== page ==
Op-Ed

Matthew David Penn: East Germany still lags West 25 years after unification

It took several years to tear down the walls that separated Berlin and Germany into two parts.
It took several years to tear down the walls that separated Berlin and Germany into two parts.

It has been 25 years since the collapse of the Berlin Wall. While the Berlin Wall was torn down in 1989, the country did not formally reunify until a year later when the territory of the German Democratic Republic (GDR or East Germany) was integrated, some would say annexed, into the Federal Republic of Germany (FRG, before 1990 known as West Germany).

As a unified nation, Germany is now a major regional power in Europe, with a very strong economy. How have Eastern Germans fared in the reunified nation?

Sadly, the living standards in Eastern Germany are still behind those in Western Germany. According to both Eurostat, the European Union's statistical agency, and the Federal Statistical Office of Germany, unemployment and poverty are higher in Eastern Germany than in Western Germany.

The unemployment rate in Eastern Germany ranges from 6.0 percent in Thuringia to 10.6 percent in Berlin — well above the national average of 5.3 percent.

In Eastern Germany, the at-risk-of-poverty rate is 19.7 percent, compared to 14 percent in Western Germany.

In 2011, the average monthly income was 4,090 euros for a household in Western Germany, but it was only 3,080 euros in Eastern Germany (Federal Statistical Office, 2012d; Federal Statistical Office, 2012c).

How have Eastern Germans' views of the GDR and reunification been affected by these poor economic conditions?

According to a poll taken in 2009, 57 percent of Eastern Germans either completely or largely approved of their lives in the GDR. Many in Western Germany and the United States would write off such sentiments to historical ignorance, but Eastern Germans' resentment is more understandable when put into this socioeconomic context.

Eastern German resentment of political reunification was not unavoidable, but it was the product of short-sighted policies during the reunification process. The economy in Eastern Germany collapsed after reunification. The German government facilitated the sale of every state-owned company in the GDR for fire sale prices. Once it was over, all of the factories and state-owned businesses were shut down and 25 percent of Eastern Germans were out of work.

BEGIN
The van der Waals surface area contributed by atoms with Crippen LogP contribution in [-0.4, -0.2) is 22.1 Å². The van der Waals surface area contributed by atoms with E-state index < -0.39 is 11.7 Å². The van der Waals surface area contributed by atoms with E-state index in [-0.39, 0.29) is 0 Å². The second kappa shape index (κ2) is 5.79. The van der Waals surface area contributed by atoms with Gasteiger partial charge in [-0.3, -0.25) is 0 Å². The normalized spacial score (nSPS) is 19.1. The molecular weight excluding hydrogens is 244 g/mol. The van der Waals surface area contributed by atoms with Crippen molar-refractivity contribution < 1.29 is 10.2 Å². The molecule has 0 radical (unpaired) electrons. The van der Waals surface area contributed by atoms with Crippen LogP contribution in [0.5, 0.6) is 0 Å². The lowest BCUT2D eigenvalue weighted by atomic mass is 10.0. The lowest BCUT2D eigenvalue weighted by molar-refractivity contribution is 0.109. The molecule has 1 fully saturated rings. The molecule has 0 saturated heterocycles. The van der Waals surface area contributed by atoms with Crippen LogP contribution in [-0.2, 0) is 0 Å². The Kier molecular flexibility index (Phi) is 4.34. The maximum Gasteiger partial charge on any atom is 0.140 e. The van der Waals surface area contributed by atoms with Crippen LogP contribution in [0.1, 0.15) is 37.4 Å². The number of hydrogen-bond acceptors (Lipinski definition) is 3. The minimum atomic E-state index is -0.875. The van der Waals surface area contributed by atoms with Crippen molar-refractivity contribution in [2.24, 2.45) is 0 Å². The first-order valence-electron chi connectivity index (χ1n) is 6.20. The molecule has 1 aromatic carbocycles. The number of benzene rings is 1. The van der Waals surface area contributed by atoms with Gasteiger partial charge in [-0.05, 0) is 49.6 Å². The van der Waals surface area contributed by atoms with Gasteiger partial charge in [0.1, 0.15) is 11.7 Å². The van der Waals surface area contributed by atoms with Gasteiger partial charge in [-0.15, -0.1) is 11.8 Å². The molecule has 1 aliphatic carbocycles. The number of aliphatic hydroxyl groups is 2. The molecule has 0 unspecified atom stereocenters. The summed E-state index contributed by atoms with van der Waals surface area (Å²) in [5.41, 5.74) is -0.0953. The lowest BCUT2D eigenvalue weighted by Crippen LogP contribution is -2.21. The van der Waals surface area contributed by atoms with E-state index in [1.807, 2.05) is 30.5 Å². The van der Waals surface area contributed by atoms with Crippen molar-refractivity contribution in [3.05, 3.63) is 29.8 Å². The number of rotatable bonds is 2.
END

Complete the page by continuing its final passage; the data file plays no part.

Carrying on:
To make matters worse, the German government had to spend over a trillion and a half euros rebuilding infrastructure in Eastern Germany.

In a form of politics we are all too familiar with in the United States, the German people subsidized the corporate takeover of East Germany. Despite the faults of the GDR, its citizens were socialized in the political system and culture. The civic organizations, media, food and even street signs all changed when the two countries reunified.

Eastern Germans experienced culture shock within their homeland, and the German government did nothing to ease the transition.

How could these problems have been prevented? The political transition should have been phased over a longer period of time, between five to 10 years, to give East and West Germans time to prepare for reunification. A new government with a new constitution should have been created when West and East Germany reunified.

Finally, the FRG should have paid more attention to poverty and unemployment in Eastern Germany. The liquidation of East German-owned companies should have been conditioned on the continued employment of their workers.

I certainly agree with the decision to dismantle the Berlin Wall and all border fortifications, but the German government should have given more consideration to the problems of Eastern Germans.

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